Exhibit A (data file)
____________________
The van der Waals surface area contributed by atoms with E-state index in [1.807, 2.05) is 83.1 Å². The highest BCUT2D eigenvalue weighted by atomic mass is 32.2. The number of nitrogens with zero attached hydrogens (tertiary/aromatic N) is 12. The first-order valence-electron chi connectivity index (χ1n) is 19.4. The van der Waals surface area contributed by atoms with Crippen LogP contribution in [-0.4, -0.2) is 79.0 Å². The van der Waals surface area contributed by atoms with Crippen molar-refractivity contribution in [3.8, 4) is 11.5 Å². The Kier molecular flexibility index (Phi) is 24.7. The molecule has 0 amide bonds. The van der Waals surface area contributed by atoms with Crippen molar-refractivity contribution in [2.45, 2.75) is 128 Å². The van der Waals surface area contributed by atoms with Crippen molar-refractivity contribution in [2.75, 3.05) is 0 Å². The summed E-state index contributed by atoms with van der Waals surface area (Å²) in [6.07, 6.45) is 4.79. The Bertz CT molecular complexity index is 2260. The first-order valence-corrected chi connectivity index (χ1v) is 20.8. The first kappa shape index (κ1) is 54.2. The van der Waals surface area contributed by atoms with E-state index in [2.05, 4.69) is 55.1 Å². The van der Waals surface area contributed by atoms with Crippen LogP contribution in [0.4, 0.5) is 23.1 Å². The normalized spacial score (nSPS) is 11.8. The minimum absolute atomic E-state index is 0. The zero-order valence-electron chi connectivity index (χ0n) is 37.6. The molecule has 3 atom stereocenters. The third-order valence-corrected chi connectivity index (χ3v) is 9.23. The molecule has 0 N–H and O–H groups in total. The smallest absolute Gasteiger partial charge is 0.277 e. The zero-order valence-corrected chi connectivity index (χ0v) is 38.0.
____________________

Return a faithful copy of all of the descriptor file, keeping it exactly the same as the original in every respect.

The van der Waals surface area contributed by atoms with E-state index in [1.807, 2.05) is 83.1 Å². The highest BCUT2D eigenvalue weighted by atomic mass is 32.2. The number of nitrogens with zero attached hydrogens (tertiary/aromatic N) is 12. The first-order valence-electron chi connectivity index (χ1n) is 19.4. The van der Waals surface area contributed by atoms with Crippen LogP contribution in [-0.4, -0.2) is 79.0 Å². The van der Waals surface area contributed by atoms with Crippen molar-refractivity contribution in [3.8, 4) is 11.5 Å². The Kier molecular flexibility index (Phi) is 24.7. The molecule has 0 amide bonds. The van der Waals surface area contributed by atoms with Crippen molar-refractivity contribution in [2.45, 2.75) is 128 Å². The van der Waals surface area contributed by atoms with Crippen molar-refractivity contribution in [2.75, 3.05) is 0 Å². The summed E-state index contributed by atoms with van der Waals surface area (Å²) in [6.07, 6.45) is 4.79. The Bertz CT molecular complexity index is 2260. The first-order valence-corrected chi connectivity index (χ1v) is 20.8. The first kappa shape index (κ1) is 54.2. The van der Waals surface area contributed by atoms with E-state index in [2.05, 4.69) is 55.1 Å². The van der Waals surface area contributed by atoms with Crippen LogP contribution in [0.4, 0.5) is 23.1 Å². The normalized spacial score (nSPS) is 11.8. The minimum absolute atomic E-state index is 0. The zero-order valence-electron chi connectivity index (χ0n) is 37.6. The molecule has 3 atom stereocenters. The third-order valence-corrected chi connectivity index (χ3v) is 9.23. The molecule has 0 N–H and O–H groups in total. The smallest absolute Gasteiger partial charge is 0.277 e. The zero-order valence-corrected chi connectivity index (χ0v) is 38.0.